(3) Start with the scientist having figured out how to make the virus.
(4) Begin with the scientist’s reason for wanting to halt cocaine production. Perhaps a friend or loved one died from a cocaine overdose.
Regardless of which of these you choose If any), the point is to start somewhere. Try writing a scene to go with each of your ideas. My four suggestions could all be pieces of the story, and you could decide later where to put them.
Write a scene (or chapter), write another scene, then another. Once you gain momentum, the novel will hopefully start to fall into place. Even if you stall at some point, you will have those scenes to build on. Maybe you’ll want to stop there and organize the story better by crafting a rough outline based on what you’ve written.
There is no rule that says you have to write the novel in any particular sequence. Take the parts you written and fill in scenes between them. Maybe rearrange them.
Here’s an analogy: You’re an artist about to paint a picture, and you know what you want to paint, something in your head, not something you’re looking at. Where do you begin the painting? At the top? At the bottom? In the middle?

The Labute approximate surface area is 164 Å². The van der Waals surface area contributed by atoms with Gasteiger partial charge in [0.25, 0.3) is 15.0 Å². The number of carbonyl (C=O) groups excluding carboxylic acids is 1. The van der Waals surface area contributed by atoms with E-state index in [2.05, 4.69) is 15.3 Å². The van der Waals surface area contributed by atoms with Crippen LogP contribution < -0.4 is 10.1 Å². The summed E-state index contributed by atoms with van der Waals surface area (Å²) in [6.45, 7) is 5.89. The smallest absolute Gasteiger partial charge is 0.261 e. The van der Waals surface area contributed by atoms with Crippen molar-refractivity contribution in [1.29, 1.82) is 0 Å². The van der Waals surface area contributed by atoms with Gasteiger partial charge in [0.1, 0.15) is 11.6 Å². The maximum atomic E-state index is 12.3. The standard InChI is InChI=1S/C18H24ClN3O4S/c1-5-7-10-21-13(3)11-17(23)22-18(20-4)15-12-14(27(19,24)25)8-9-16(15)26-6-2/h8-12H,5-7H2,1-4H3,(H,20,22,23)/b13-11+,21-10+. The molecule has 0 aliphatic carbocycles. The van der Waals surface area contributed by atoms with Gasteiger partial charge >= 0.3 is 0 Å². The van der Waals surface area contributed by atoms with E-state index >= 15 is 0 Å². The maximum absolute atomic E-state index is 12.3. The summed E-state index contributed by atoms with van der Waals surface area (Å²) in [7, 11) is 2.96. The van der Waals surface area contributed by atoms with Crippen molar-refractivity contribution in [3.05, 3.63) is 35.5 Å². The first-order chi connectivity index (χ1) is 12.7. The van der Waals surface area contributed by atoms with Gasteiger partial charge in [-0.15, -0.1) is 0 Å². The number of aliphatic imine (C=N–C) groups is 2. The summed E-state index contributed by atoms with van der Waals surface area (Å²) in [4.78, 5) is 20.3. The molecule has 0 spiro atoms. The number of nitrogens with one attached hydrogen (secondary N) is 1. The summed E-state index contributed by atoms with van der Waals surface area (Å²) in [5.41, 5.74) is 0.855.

Does it matter where you begin? We read a novel from the first page through the last, but did the author write it in that order? Many times the author does. I usually do, if for no other reason that for continuity. But there’s nothing wrong with writing scenes as they come to you and filling in the gaps later. Some authors write the last scene or chapter first then write the rest of the novel toward that ending. Once the novel is finished, readers won’t know how you wrote it unless you tell them. The process doesn’t matter.
In truth, I really can’t tell you how your should begin to write a novel because every novel is different. You don’t need to write every novel using the same process. A sci-fi adventure is different from a romance, which is different from a mystery, which is different from a thriller, which is different from… whatever.
Or perhaps not knowing how to start your novel is a sign that you’re afraid to begin it because once you do start, that commits you to writing it. The road ahead can be scary indeed, but trust me when I say that the journey is worth it.